Vietnam Dispatch: The Salt Problem
As sea levels rise, salt water encroaches on the Mekong Delta.
Kate Sheppard is reporting this week from Vietnam, where she's learning how the country is already adapting to climate change. To read her first dispatch—from a farm where one family is planting a new type of watermelons designed to withstand weird weather caused by global warming, click here.
The disappearing coastline is one of the most oft-cited concerns about climate change, as rising sea levels gradually chip away at the edge of our terrestrial domain. In Vietnam, that's certainly a concern, with 2,025 miles of exposed coastline. But more immediately, the rising seas are pushing salty water into freshwater sources like the mighty Mekong River.
The delta is the region of southern Vietnam were the branches of the river reach the sea. Known here as the "Nine Dragons" of the Mekong, the tributaries pass through fertile farmland before emptying into the sea. Salinity intrusion has long been a problem, but as the sea level rises, the salty waters of the South China Sea are traveling farther up the long fingers of the Mekong. The salt poses an immediate threat to much of the agriculture here: rice, coconuts, and other crops. It's also making it harder for people who live here to access freshwater for drinking, cooking, and bathing.
This is a particular challenge in Vietnam's Ben Tre province, whose land lies between four of the Mekong's dragons. I visited Ben Tre, a sleepy coastal province about two hours from Ho Chi Minh City, as part of a field trip for the Community-Based Adaptation Conference taking place in Vietnam this week. Ben Tre is the most affected of the country's provinces in terms of sea level rise, with 50 percent of its land area expected to be submerged by 2100 with one meter of sea level rise (which is within the range of what scientists predict will occur). But saltwater intrusion is already a major problem, and local officials say that the brackish water is creeping as much as five kilometers farther up the river each year. (It's also exacerbated by decreased flow down the Mekong from big dams upstream, and by more severe dry seasons that mean less fresh water flowing through.)
It's not just in Ben Tre. Here's the projection for salinity intrusion throughout the Mekong Delta from climate researchers at Can Tho University's DRAGON Institute:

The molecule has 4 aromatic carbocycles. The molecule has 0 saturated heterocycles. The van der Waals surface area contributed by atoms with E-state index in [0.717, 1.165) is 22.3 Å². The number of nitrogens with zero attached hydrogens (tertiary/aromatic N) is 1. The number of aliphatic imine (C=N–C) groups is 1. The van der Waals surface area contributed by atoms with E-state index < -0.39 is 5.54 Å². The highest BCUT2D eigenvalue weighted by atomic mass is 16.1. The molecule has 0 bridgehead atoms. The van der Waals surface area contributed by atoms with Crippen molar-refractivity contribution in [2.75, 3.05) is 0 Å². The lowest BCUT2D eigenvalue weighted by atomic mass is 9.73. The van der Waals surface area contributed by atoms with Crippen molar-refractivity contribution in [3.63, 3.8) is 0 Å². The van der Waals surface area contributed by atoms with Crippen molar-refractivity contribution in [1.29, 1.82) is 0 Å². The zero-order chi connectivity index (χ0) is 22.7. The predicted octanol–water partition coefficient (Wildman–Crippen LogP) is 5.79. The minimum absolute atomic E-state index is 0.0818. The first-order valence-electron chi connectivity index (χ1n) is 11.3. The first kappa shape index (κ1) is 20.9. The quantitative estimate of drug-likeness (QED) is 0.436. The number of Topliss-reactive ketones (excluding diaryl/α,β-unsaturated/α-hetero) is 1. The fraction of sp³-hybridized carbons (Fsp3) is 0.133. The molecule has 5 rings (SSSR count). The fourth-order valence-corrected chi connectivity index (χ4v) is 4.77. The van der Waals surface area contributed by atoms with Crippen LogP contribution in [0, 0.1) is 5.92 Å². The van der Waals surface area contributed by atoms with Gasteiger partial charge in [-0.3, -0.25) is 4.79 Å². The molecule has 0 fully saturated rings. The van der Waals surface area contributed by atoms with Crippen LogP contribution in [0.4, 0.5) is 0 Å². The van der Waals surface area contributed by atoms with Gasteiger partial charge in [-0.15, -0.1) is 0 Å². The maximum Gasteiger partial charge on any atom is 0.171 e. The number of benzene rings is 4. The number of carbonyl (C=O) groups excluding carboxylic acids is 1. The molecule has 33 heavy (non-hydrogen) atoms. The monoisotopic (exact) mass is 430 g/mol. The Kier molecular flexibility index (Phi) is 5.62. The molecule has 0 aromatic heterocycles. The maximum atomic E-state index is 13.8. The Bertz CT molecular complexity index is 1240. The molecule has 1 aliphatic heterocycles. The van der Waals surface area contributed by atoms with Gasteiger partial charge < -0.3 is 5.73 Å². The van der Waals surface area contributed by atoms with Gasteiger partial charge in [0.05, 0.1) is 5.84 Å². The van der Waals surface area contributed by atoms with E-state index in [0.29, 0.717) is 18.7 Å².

Home to 1.3 million people, Ben Tre has nearly tripled its GDP in recent decades by increasing agricultural and shrimp exports, and boasts that it's the "coconut capitol" of Vietnam. But access to freshwater is crucial to continued development here, and getting that water is getting really difficult.
This is one reason the Vietnamese government has made Ben Tre a pilot site for a National Target Program to Respond to Climate Change. The first projects have included building a dam and a sluice gate to protect freshwater in the region. Earlier this week, I went out to see the earthen dam in the Thanh Tri commune that now closes off a branch of the river so that salt water can't enter. To get out to this part of the country, we crossed over five smaller fingers off the river, rumbling over five tiny one-lane bridges.
The dam was started in 2010 and completed a year later. Now, on one side shrimpers and farmers load up large boats with goods for transport. On the other, coconut trees grow along the freshwater. Atop the dam, a few locals are repairing small wooden boats used to navigate the tributaries and channels. The province also built a large sluice gate on another branch of the Mekong to prevent saline intrusion back in 2002.
The newest dam might seem underwhelming; after all, who hasn't seen a dam before, and this one is really just a pile of dirt. But they're significant for several reasons. For one, it's expensive to build a dam. This project was paid for with part of a $25 million grant from the Danish government, which is also providing technical support for the province. And for two, it's kind of a big deal to dam off open access to a waterway—a permanent testament to the fact that the Vietnamese government doesn't think this problem is getting any better any time soon.